How to Have a Beautiful Wedding on a Budget

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Wedding MusicWith the current state of the economy, the idea of spending thousands of dollars on a wedding ceremony might seem daunting. This is especially true now that the tradition of the bride’s family footing the bill is giving way to the couple financing the ceremony themselves. With a little creative thinking, a little bit of planning, and some elbow grease, it’s possible to have the perfect day you’ve always dreamed of without breaking the bank. Here are ways to save money with a frugal (but not cheap-feeling) wedding, enabling you to keep some money in your savings account for that first year of marriage.


Sure, that dedicated wedding venue, towering cathedral, or privately-owned mansion is gorgeous, but that beauty comes with a substantial price tag. What’s more, you may have to find a different location for the reception, meaning you’ll be paying to rent two facilities instead of one.

Instead, try an outdoor venue like a state or city park. You’ll pay a lower facility fee, and you can have your reception outdoors as well. For an indoor wedding, try a local fellowship hall or even a V.F.W. Any space can be decorated for a dream wedding, so those cheaper options can still be gorgeous.


Instead of using a dedicated wedding catering business, find a local family-owned restaurant you love and ask the owner personally about catering the wedding. You’ll get food you love at a much lower price than a professional catering outfit can provide. There’s also no shame in having family members or friends prepare the meal–provided there are enough volunteers and sufficient kitchen facilities to cook for a large number of people.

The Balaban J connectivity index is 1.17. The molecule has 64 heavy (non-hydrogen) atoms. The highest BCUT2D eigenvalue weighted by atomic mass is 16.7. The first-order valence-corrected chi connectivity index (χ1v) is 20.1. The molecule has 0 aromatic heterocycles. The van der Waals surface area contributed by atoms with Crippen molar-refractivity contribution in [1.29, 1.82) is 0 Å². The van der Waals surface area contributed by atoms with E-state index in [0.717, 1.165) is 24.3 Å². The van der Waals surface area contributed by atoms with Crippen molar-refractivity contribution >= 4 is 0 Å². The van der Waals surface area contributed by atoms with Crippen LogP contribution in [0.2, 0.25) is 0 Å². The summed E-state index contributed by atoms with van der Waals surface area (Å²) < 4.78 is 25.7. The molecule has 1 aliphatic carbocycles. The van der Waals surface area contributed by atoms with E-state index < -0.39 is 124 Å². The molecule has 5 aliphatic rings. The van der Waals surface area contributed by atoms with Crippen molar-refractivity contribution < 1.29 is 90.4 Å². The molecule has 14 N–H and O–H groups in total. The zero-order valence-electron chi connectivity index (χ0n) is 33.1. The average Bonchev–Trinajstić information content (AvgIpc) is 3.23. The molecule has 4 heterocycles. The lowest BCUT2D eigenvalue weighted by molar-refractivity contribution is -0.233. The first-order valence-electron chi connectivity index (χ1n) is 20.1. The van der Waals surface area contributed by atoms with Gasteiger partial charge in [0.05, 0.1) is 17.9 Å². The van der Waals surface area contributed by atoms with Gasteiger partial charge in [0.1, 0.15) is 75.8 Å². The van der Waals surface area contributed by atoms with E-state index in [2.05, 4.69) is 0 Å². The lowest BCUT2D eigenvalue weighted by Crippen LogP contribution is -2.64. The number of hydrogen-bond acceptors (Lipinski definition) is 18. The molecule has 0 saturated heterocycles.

Another option most couples don’t even consider is a potluck wedding reception. It’s definitely unconventional, but in this writer’s experience, it makes for a wonderful dining experience. Each guest is encouraged to bring a dish to share and the couple provides a salad or a few main dish options. The end result is a table groaning with lovingly homemade food, with far more variety than a caterer or restaurant could provide. Even your gluten-free vegan cousin can find something to eat at a potluck.


For chamber music during the ceremony, call up your local university’s music department and see if there are students who would be willing to perform at a wedding. The student will get valuable experience, and you’ll pay far less than you might for a professional musician.

For the reception, rather than hiring a DJ, put together a playlist of danceable songs on your MP3 player and hook it into the venue’s sound system (or rent just a couple of speakers for the dance floor).

Your best resource for planning a wedding on a budget may just be your friends and family. If you’ve got a friend who is an amateur photographer, help him or her build a portfolio by hiring them for the day (don’t ask them to donate their time, of course–but they may volunteer). Those friends who are always posting their homemade decoration ideas to Pinterest? Conscript them to help decorate the hall. Your friends and family will be happy to show their love and friendship by helping make your special day special without breaking the bank.